fbpx

How can you defend yourself against further harm following a data breach or cybercrime?

man holding phone and paying online with credit card
Share on facebook
Facebook
Share on twitter
Twitter
Share on linkedin
LinkedIn

How to protect yourself following a data breach

 

Victims of data breaches often become the target of cybercriminals. To keep yourself safe after a data breach, the Keller Lenkner UK expert data breach lawyers have provided some helpful tips.

How to protect yourself following a data breach or cybercrime

Protect your finances following a data breach or cybercrime
  • Contact your bank or credit card provider immediately if your financial data has been exposed.
  • Check all bills and emails for goods or services you have not ordered.
  • Check your bank account for unfamiliar transactions.
  • Alert your bank or credit card provider immediately if there is any suspicious activity.
  • Monitor your credit score for any unexpected dips.
  • Call Credit, Experian and Equifax to ensure credit isn’t taken out in your name.
  • Never provide your PIN or full password to anyone (even someone claiming to be from your bank).
  • Never been pressured into moving money to another account for fraud reasons. A legitimate bank won’t ask you to do this.
Watch out for further attacks and attempts to extract additional information from you
  • Follow the security instructions provided by the organisation that breached your data.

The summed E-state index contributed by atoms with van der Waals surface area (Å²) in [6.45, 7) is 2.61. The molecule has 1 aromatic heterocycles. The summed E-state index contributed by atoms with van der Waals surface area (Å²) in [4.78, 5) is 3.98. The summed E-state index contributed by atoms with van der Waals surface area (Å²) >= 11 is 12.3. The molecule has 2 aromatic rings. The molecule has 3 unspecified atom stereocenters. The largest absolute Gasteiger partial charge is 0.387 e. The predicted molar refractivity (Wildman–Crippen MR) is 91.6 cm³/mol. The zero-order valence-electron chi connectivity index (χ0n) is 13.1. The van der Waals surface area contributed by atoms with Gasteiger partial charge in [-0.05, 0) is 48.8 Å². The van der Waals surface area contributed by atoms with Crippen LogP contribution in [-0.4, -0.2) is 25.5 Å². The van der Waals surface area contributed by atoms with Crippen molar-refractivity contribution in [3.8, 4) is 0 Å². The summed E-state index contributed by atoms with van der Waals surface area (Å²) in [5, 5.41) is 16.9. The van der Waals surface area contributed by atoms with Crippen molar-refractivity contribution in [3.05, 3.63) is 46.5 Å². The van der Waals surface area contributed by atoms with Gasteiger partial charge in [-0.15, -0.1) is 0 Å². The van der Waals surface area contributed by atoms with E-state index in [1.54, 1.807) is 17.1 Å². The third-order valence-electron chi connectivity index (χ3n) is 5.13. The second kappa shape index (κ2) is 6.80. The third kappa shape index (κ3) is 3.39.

• Never automatically click on any suspicious links or downloads in emails or texts.
  • Don’t assume an email or phone call is authentic just because someone has your details.
  • Be careful who you trust – criminals often use scare tactics to try and trick you into revealing your security details.
  • Know that, even if you recognise a name or number, it might not be genuine.
  • Don’t be rushed or pressured into making a decision. A trustworthy organisation would never force you to make a financial transaction on the spot.
  • Never provide your full password, pin or security code to someone over the phone (or via message). If a bank believes a transaction has been fraudulent, they will not ask for this information to cancel the transaction.
  • Listen to your instincts and ask questions if something feels “off”.
  • Refuse requests for personal or financial information and stop discussions if you are at all unsure.
  • Contact your bank or financial service provider on a number you know and trust to check if a communication is genuine.
  • Be cautious of unsolicited communications that refer you to a web page asking for personal data.
  • Don’t accept friend requests from people you don’t know on social media.
  • Review your online privacy settings.
  • Report suspected fraud attempts to the police and Action Fraud.
Put some data protection best practices in place to stop the threat from escalating
  • Register with the Cifas protective registration service to slow down credit applications made in your name.
  • Change your passwords regularly and use a different password for every account (a password manager can help with this).
  • Protect your devices with up to date internet security software.

MAKE A REPORT TO ACTION FRAUD

You should report suspected fraud attempts to the police and Action Fraud

MORE ABOUT ACTION FRAUD

Find out more about the reporting centre for fraud and cybercrime in England & Wales

Contact Keller Lenkner UK’s expert data breach lawyers to discuss a data breach.

Share this article:

Share on facebook
Share on twitter
Share on linkedin